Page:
Old question with old, if popular, answers that are not exactly great, IMO.
A “FLOP” is a floating-point math operation. “FLOPS” can mean either of two things:
- The simple plural of “FLOP” (i.e. “operation X takes 50 FLOPs”)
- The rate of FLOPs in the first sense (i.e. floating-point math operations per second)
Where it is not clear from context, which of these is meant is often disambiguated by writing the former as “FLOPs” and the latter as “FLOP/s”.
FLOPs are so-called to distinguish them from other kinds of CPU operations, such as integer math operations, logical operations, bitwise operations, memory operations, and branching operations, which have different costs (read “take different lengths of time”) associated with them.
The practice of “FLOP counting” dates back to the very early days of scientific computing, when FLOPs were, relatively speaking, extremely expensive, taking many CPU cycles each. An 80387 math coprocessor, for example, took something like 300 cycles for a single multiplication. This was at a time before pipelining and before the gulf between CPU clock speeds and memory speeds had really opened up: memory operations took just a cycle or two, and branching (“decision making”) was similarly cheap. Back then, if you could eliminate a single FLOP in favor of a dozen memory accesses, you made a gain. If you could eliminate a single FLOP in favor of a dozen branches, you made a gain. So, in the past, it made sense to count FLOPs and not worry much about memory references and branches because FLOPs strongly dominated execution time because they were individually very expensive relative to other kinds of operation.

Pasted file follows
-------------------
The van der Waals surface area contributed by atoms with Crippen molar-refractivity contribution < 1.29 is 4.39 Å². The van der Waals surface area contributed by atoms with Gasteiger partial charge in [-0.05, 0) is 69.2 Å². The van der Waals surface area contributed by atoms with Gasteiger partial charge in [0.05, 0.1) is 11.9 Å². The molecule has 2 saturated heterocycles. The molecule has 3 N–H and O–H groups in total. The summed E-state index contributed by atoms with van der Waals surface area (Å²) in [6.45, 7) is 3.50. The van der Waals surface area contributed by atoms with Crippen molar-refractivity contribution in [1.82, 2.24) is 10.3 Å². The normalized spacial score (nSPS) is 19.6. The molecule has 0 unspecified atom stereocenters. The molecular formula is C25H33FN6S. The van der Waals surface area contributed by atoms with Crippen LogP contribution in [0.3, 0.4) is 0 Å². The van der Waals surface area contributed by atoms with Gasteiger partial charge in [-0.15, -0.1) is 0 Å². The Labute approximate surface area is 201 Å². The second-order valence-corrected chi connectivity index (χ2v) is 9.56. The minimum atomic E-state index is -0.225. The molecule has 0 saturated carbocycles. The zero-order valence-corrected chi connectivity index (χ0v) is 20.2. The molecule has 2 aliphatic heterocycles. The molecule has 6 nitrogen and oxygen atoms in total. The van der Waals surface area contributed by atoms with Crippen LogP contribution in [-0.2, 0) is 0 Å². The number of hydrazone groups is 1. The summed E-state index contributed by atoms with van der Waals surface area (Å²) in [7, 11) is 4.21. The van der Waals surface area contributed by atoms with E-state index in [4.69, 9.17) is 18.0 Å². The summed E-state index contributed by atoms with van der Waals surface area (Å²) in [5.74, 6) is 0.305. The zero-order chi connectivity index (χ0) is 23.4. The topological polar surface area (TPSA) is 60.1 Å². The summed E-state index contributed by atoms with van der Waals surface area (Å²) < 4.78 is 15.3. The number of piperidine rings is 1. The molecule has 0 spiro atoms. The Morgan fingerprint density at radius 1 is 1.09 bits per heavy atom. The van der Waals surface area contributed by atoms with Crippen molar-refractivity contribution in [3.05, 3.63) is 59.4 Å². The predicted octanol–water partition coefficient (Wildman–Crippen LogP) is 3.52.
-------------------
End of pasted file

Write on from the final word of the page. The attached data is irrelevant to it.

More recently, the situation has reversed. FLOPs have become very cheap — any modern Intel core can perform about two FLOPs per cycle (although division remains relatively expensive) — and memory accesses and branches are comparatively much more expensive: a L1 cache hit costs maybe 3 or 4 cycles, a fetch from main memory costs 150–200. Given this inversion, it is no longer the case that eliminating a FLOP in favor of a memory access will result in a gain; in fact, that's unlikely. Similarly, it is often cheaper to “just do” a FLOP, even if it's redundant, rather than decide whether to do it or not. This is pretty much the complete opposite of the situation 25 years ago.
Unfortunately, the practice of blind FLOP-counting as an absolute metric of algorithmic merit has persisted well past its sell-by date. Modern scientific computing is much more about memory bandwidth management — trying to keep the execution units that do the FLOPs constantly fed with data — than it is about reducing the number of FLOPs. The reference to LINPACK (which was essentially obsoleted by LAPACK 20 years ago) leads me to suspect that your employer is probably of a very old school that hasn't internalized the fact that establishing performance expectations is not just a matter of FLOP counting any more. A solver that does twice as many FLOPs could still be twenty times faster than another if it has a much more favorable memory access pattern and data layout.
The upshot of all this is that performance assessment of computationally intensive software has become a lot more complex than it used to be. The fact that FLOPs have become cheap is hugely complicated by the massive variability in the costs of memory operations and branches. When it comes to assessing algorithms, simple FLOP counting simply doesn't inform overall performance expectations any more.
Perhaps a better way of thinking about performance expectations and assessment is provided by the so-called roofline model, which is far from perfect, but has the advantage of making you think about the trade-off between floating-point and memory bandwidth issues at the same time, providing a more informative and insightful “2D picture” that enables the comparison of performance measurements and performance expectations.
It's worth a look.